How Too Much Comfort Is Making You Miserable
Roughing it now and then may be the secret to a more contented life
The journalist Michael Easter once spent a month in the Arctic Circle, tracking a herd of caribou for a national magazine story.
After 33 days in the backcountry — lugging an 80-pound pack through forests and tundra, spending each night outdoors in a tent — Easter says that his reunion with running water almost brought him to tears.
“I was in this little bathroom at an airfield in Kotzebue, Alaska,” he recalls. “When that warm water hit my face, it was like, oh my god. I think I let it run over my hands for about 20 minutes.”
In his new book, The Comfort Crisis, Easter makes the case that modern life may be too cushy for our emotional and psychological well-being. When all of our most fundamental needs (food, warmth, safety) are so thoroughly and perpetually satisfied, he says we not only lose our appreciation for what we have but we also “move the goalposts” and fixate on social comparisons that make us miserable.
Easter is quick to point out that his book is for people with “first-world problems.” It should go without saying that there’s a vast subset of Americans for whom deprivation or difficulty are not choices but the realities of daily life. But after acknowledging those truths, he says it’s also the case that “a lot of people don’t realize how good they have it because they’ve never had it bad.”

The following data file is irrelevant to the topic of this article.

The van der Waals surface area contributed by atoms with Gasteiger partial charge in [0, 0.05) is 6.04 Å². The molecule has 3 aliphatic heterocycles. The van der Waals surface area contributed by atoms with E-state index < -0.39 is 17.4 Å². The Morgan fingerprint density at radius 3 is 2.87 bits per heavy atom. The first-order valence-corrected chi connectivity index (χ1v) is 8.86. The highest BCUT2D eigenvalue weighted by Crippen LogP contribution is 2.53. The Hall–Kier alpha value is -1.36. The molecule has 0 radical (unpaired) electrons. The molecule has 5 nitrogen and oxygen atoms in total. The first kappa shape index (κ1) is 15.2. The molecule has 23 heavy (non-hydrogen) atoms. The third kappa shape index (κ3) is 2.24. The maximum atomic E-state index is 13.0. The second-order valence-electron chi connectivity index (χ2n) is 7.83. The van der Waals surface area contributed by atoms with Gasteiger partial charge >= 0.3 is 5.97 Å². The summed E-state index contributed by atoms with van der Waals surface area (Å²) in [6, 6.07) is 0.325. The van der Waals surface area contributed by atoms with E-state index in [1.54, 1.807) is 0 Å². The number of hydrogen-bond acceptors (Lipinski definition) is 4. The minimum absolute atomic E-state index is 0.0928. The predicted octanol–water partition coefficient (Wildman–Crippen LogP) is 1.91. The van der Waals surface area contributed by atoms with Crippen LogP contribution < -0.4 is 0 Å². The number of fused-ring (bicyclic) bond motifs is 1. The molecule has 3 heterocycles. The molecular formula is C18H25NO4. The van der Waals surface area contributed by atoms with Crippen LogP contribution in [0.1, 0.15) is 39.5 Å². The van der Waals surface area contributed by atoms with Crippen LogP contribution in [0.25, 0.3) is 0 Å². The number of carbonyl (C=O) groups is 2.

Too often, we treat choices and luxuries as though they are obligations and necessities. “We live life like it’s a checklist,” he says. “You’ve got to go to college, get a job, get a car, get a nicer car, get a house, get married — and if you don’t, you’re a loser. But all of this is societally conditioned, and it doesn’t stop once we check off all these items.”
One of the best ways to counteract this unhelpful conditioning, he says, is to engage in activities that expose your brain and body to periods of physical discomfort. “Go outside and be cold or hungry for a few days — be uncomfortable,” he urges.
When Easter started doing this himself, he realized that 99% of his life was “completely wonderful,” but that he was…